Study Findings

Research Question 1
Is student ability different between students participating in the Spanish Immersion Program and those in English-medium classes in two AHISD elementary schools in San Antonio, Texas?
CogAT results indicated that there was a difference between student ability when comparing the Spanish Immersion Program students to non-Spanish Immersion Program students. In seven of the twelve statistical analyses (58%) of the CogAT results, students in the two groups demonstrated different cognitive abilities—at times the immersion students scored higher and at times the non-immersion. In the remaining five cases (42%), no cognitive differences were found.

Research Question 2
Is academic achievement different between those students participating in the Spanish Immersion Program and those students in English-medium classes in two AHISD elementary schools in San Antonio, Texas?
The results of this study showed that the academic achievement of students participating in the AHISD Spanish Immersion Program is similar to or greater than non-immersion students attending the same elementary school (see Tables 2 and 3 below). Eight of a total of 24 (33%) tests run (twelve tests for each of two measures) were statistically significant at the 0.05 level. In all eight cases (100%), students in the Spanish Immersion Program outperformed non-Spanish immersion counterparts. Of the twelve analyses conducted on data from the TAAS/TAKS Texas state assessments, four (33%) indicated statistical significance. Four of the twelve comparative analyses (33%) on the district’s ITBS also indicated statistical significance.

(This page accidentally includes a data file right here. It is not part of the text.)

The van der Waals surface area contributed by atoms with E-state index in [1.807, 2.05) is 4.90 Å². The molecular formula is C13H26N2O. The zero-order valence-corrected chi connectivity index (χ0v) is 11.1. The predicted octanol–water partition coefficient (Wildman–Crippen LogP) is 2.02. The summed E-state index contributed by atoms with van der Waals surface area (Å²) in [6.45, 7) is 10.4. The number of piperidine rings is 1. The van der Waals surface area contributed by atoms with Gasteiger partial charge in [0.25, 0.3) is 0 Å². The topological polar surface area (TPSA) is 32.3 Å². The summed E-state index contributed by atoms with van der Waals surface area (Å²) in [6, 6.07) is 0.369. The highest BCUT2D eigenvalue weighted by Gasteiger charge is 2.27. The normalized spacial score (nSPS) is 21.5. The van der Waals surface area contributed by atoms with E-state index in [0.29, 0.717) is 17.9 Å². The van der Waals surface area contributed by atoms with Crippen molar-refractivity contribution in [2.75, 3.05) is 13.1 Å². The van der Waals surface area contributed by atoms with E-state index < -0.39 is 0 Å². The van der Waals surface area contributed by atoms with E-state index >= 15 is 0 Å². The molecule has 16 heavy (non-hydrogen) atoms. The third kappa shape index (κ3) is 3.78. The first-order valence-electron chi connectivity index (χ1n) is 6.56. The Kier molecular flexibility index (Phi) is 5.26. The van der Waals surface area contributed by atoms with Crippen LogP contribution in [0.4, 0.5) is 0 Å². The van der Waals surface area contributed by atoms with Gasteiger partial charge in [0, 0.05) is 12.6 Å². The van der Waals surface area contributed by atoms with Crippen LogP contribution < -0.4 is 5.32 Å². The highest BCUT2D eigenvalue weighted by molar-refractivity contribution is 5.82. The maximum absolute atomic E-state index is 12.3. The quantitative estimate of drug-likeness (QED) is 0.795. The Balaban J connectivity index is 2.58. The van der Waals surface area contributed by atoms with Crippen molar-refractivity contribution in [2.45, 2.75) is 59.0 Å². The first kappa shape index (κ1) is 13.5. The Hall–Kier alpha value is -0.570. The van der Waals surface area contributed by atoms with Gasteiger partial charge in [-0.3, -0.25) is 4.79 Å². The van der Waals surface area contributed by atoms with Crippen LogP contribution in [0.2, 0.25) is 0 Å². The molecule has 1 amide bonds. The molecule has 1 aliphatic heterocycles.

Discussion of Findings

Any time a change in programming occurs within a district, it is reasonable for parents and educators alike to raise concerns about academic performance. This study was intended to serve as basic research for AHISD in order to evaluate student achievement within the district’s Spanish Immersion Program. Achievement measures consisted of standardized test results from two district- and statewide measures. AHISD Spanish immersion students’ performance on the TAAS/TAKS, and ITBS tests indicate that these students are achieving as well as or better than non-immersion peers after adjusting for differences in cognitive ability. These findings lend additional research-based support to immersion education’s long-standing academic success record. Clearly, there are substantial academic achievement benefits for elementary students learning a second language through immersion programming. Moreover, there appeared to be no significant lags in these immersion students’ English development.

In the past researchers have found that early total immersion students may experience a lag in certain areas of English language arts prior to the introduction of this content area in the curriculum (typically in grades 2 or 3). However, these results appear to indicate that given appropriate support in the home and community language environment, English-speaking students’ primary language growth can continue effectively during the K-2 years even though instruction in the primary language is minimal to non-existent during that time. Such findings provide affirming evidence for the district’s decision to begin the program at the elementary level and start students’ second language learning early.

While the achievement evidence provides gratifying confirmation of academic benefits, educators in AHISD hope this program results in global and local community benefits as well. As the world continues to evolve into a global society, students who can communicate in a second language may be better positioned to acquire levels of enhanced intercultural understanding and thus, be able to play a more effective role in the increasingly interdependent world community (Fortune, 2002). Currently, the U.S. is the only industrial nation that does not emphasize learning a foreign language in the primary grades (NEA Today, 1999).